Learn how to capture your viewers' attention in the first 15 seconds of your videos - and how to make them sign up for your software or saas immediately!
Great video - and video tutorials - are all about structure and story. You might be asking:
"Well, why the heck do I need a story or do I have to put so much effort into creating my software video tutorials?"
Always keep in mind: It's not just about plain, educational tutorials. You can make so much more out of it!
Think back to the three main benefits of video marketing:
Are you ready to boost your software sales and marketing with structured tutorials that will capture your viewers from the very first second?
Grab a coffee and watch the video below or keep reading.
But don't miss out on the secret sauce!
Let's dive into the structure of a kick-ass video tutorial. Basically, that's just four parts:
Let's go through it step by step and let's start with by far the most important part of your video tutorial: the hook.
The first 10-15 seconds of your video are crucial.
Just think of your own behavior: When you're watching other videos or tutorials on YouTube, how many seconds will it take you to decide whether you're gonna continue watching the video, or whether you're gonna move on to the next?
I'm guessing, but you probably make that decision within the first five, six, seven seconds.
So you have a maximum of 15 seconds to really capture the interest of your viewer and to make them keep watching!
How do you do that? Well, there is a precise formula.
Let's go through it step by step.
"Hooking people" means first and foremost starting with a big problem or challenge your clients are facing.
You introduce that by sentences like
Have you ever struggled with acquiring new customers?
Have you ever struggled with overwhelming project loads?
By using "have you ever struggled with...", you start creating a first connection to your viewers because you're showing them that you know about their challenges!
That's where your buyer persona or customer avatar comes in handy.
So if you haven't done it already, go create your main buyer persona(s) and get down to their biggest problems and challenges.
That's how you appeal to your future clients!
After introducing the problem, you go on to the motivational part, using phrases like
Wouldn't it be fantastic if you could get an overview of your resources at a glance?
Wouldn't it be fantastic if 10-15 new leads were coming in every day?
Show them the possible outcome, and you'll give them a clear motivation to keep watching your video tutorial.
Then, give a short preview of what you're gonna in the video, like
In this video, I'm gonna show you exactly how to get there.
Of course, you're not gonna reveal the tricks you'll be teaching later.
That's how you spark their interest even more.
And that's it! In short:
You start with the problem/challenge, motivate by showing the possible outcome, and then give a very short preview.
Sounds theoretical? No worries.
Let's have a look at how all of this comes together. Here's an example script of one of the videos I created.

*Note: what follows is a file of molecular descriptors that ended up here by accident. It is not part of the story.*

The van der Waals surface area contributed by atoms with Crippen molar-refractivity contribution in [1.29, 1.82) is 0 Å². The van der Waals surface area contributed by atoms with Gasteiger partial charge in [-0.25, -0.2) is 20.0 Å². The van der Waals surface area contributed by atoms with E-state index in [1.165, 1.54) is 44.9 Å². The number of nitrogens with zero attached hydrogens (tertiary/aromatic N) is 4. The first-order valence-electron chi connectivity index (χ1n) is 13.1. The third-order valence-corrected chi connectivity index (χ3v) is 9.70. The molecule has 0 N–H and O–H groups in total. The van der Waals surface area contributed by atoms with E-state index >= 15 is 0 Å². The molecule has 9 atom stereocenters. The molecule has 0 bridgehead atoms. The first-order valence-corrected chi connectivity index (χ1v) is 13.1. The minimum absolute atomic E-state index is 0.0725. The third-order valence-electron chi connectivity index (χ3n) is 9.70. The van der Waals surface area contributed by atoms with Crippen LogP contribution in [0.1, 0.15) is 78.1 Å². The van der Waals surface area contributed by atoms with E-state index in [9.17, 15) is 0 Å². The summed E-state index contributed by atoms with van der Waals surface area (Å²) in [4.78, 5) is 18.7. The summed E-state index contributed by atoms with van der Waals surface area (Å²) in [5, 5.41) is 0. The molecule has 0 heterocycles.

If you pay close attention, you see that I don't introduce myself. I don't waste any time during that hook for introducing myself or the business.
Everything is cut out to be able to put the essence into the very first 15 seconds:
Video tutorials are the best way of showcasing your software or saas solution, or almost any product.
But do your video tutorials live up to their full potential? And by that I mean:
- Are people really watching them?
- Are they generating new leads and sign-ups?
- Are they freeing your sales and support team from answering the same questions over and over?
This part is a clever combination of stating the problems and hinting at the possible outcome.
By saying "Are people really watching your videos?" you hint at the problem - and frustration - of people who create videos and tutorials that nobody's watching.
"Are they freeing your sales and support team?" points at the possible outcome. Your viewers will start thinking "Oh my god, my video tutorials might even be doing that!"
Next, sum it up:
If done right, video tutorials can do all of that for you.
Now go even further in showing the possible outcome:
Think of your video tutorials as your 24/7 sales and support reps, always working for you.
And then, there's even some objection crushing here:
The good news is, you don't need to be a video or marketing professional.
You don't even need expensive gear.
In these very short two sentences, you can even tackle the most common objections.
Finishing things up:
Follow the 3-step formula I'm sharing with you in this video and your tutorials will not only get the views and attention they deserve, they will attract a flood of new leads and sign-ups.
So, I say what I'm gonna teach (the 3-step formula) and even repeat the possible outcome.
This might be a bit more than 15 seconds, but there are so many benefits that will make the viewer's life easier that this will definitely spark the interest.
Don't forget to click here to download the example video script, which will get you started. Just fill in the blanks!
During the hook or the first 15 seconds, you don't waste any time on introduction, company info, etc.
That's what the intro is for.
Make a clear, concise break after the hook by showing or revealing your business logo.
And please, don't do that with 10, 15 seconds of crazy animations.
Just take your logo and have a subtle, professional animated reveal of your logo (by fading in or flying in and out of your screen). This should take between 3 and 5 seconds.
Then you introduce yourself in two sentences, like:
Hi, I'm Dominik from Video Marketing Academy.
We love to help software as a service companies grow their business.
That's it, nothing more.